Now, the recipe box is not a little index-card holder on the counter. No. The recipe box is a full-size banker's box, completely full of recipes I've torn from magazines and photocopied from books over a very long period of time. At one point I clearly started sorting them, as there are "chicken" and "beef" folders in there, et cetera, but for the most part, this was just an enormous stack of loose paper.
I dug in.
The thing that occurred to me, as I relentlessly chipped away at the task of sorting no-shit ten years worth of recipes, is that the recipes we tear out of magazines are part of the story we tell ourselves about ourselves. Go way back, and you see a lot of recipes that start with a can of this or a box of that, because I was raised without family recipes. I was raised on takeout. I literally did not know where to start. So my first aspirational stuff was just:
I will be a person who cooks.
And then also:
I will be a person who does special kid-food-things for her daughter.
(I can throw away the lunchbox-treats stuff now, and the how-to-sneak-veggies in.)
I will be a person who does ridiculously fancy things to cupcakes.
There's a particular thing about the timing of all of this that gives me sadness pangs. Those who've known me for over a decade may have spotted it already. There was stuff in there from as far back as '97, y'all. But. There was a HUGE spike of recipes torn from magazines in 2003-2004.
October 2003 was when I got my epilepsy diagnosis.
At that point, I had taught myself to cook a bit! I was a good baker! But temporal lobe seizures that aren't well-controlled by medicine = no cooking. Because the pain receptors don't work. Because I could have my hand on a hot burner for 3-5 minutes and not know until after.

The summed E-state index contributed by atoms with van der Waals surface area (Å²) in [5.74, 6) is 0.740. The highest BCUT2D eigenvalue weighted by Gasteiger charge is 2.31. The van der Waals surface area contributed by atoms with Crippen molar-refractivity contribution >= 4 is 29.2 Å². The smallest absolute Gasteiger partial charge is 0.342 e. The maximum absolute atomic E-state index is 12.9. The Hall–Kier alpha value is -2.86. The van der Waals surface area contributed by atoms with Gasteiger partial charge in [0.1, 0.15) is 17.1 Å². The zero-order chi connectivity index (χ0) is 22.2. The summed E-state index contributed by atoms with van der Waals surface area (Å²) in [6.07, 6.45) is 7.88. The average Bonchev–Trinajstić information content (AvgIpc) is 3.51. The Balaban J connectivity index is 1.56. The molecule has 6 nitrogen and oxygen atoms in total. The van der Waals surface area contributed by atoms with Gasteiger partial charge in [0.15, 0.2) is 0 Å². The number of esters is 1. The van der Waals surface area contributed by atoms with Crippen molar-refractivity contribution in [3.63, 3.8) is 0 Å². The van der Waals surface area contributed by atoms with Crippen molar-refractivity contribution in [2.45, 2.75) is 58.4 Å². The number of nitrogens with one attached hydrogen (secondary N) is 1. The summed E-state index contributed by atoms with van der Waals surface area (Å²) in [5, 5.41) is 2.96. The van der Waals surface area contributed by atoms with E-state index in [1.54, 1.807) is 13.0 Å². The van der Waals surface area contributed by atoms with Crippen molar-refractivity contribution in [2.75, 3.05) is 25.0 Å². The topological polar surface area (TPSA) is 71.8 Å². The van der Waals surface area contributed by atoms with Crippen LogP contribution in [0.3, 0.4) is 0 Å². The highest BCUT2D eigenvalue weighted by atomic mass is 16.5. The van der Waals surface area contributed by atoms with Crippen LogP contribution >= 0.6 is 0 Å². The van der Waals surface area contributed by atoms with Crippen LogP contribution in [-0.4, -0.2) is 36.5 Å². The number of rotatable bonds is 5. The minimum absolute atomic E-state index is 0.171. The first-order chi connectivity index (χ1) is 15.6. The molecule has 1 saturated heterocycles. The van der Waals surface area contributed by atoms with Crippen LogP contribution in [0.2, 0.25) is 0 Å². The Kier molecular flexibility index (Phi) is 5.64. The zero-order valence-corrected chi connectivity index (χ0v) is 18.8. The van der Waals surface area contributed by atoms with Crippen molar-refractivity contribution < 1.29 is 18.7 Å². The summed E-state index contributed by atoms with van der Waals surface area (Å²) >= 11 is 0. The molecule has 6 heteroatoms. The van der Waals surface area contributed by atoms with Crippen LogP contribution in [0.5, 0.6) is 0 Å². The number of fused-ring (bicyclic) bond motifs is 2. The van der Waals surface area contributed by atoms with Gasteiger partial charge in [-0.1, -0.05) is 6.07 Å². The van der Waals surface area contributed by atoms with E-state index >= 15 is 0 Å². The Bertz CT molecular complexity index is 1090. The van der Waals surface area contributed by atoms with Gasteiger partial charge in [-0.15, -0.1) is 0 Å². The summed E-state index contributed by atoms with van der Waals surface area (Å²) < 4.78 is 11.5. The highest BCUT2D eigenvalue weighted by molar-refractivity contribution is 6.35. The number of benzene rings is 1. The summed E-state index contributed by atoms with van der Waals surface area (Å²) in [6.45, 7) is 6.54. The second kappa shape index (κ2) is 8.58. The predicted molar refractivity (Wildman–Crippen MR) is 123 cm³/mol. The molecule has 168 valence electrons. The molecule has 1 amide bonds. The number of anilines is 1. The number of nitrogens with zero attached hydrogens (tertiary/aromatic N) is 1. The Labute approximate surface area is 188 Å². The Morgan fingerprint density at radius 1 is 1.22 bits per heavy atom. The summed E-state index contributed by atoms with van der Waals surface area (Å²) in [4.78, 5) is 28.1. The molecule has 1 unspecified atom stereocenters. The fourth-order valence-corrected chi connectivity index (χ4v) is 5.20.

Beyond that, the first few years of medications made me constantly violently nauseated. For the first few months, I couldn't eat more than a single bite of anything at a time.
So. Unable to eat, unable to cook, I clearly went into an absolute frenzy of tearing recipes out of magazines.
I will bake again and I will bake these popovers.
I will cook again and I will cook this casserole.
I can't do this now, but I will, I will.
And so on. And more things have changed; in 2009 I got the celiac diagnosis. So. A lot of these recipes can be modified to be GF, but so many can't, the ones that rely upon a can of this or a box of that. Those get thrown away.
I eat differently now. I have to. Less processed. Most of the recipes I tear out are simpler. Now I look at the prep time, and I look at what parts I can do. I can't fry the onions, but I can chop them, and I can wash the potatoes, and I can make that marinade.
And it's not I will anymore.
It's I do.
I don't have a neat conclusion here. All I have are these unformed thoughts about this map of myself that I found in an unexpected place.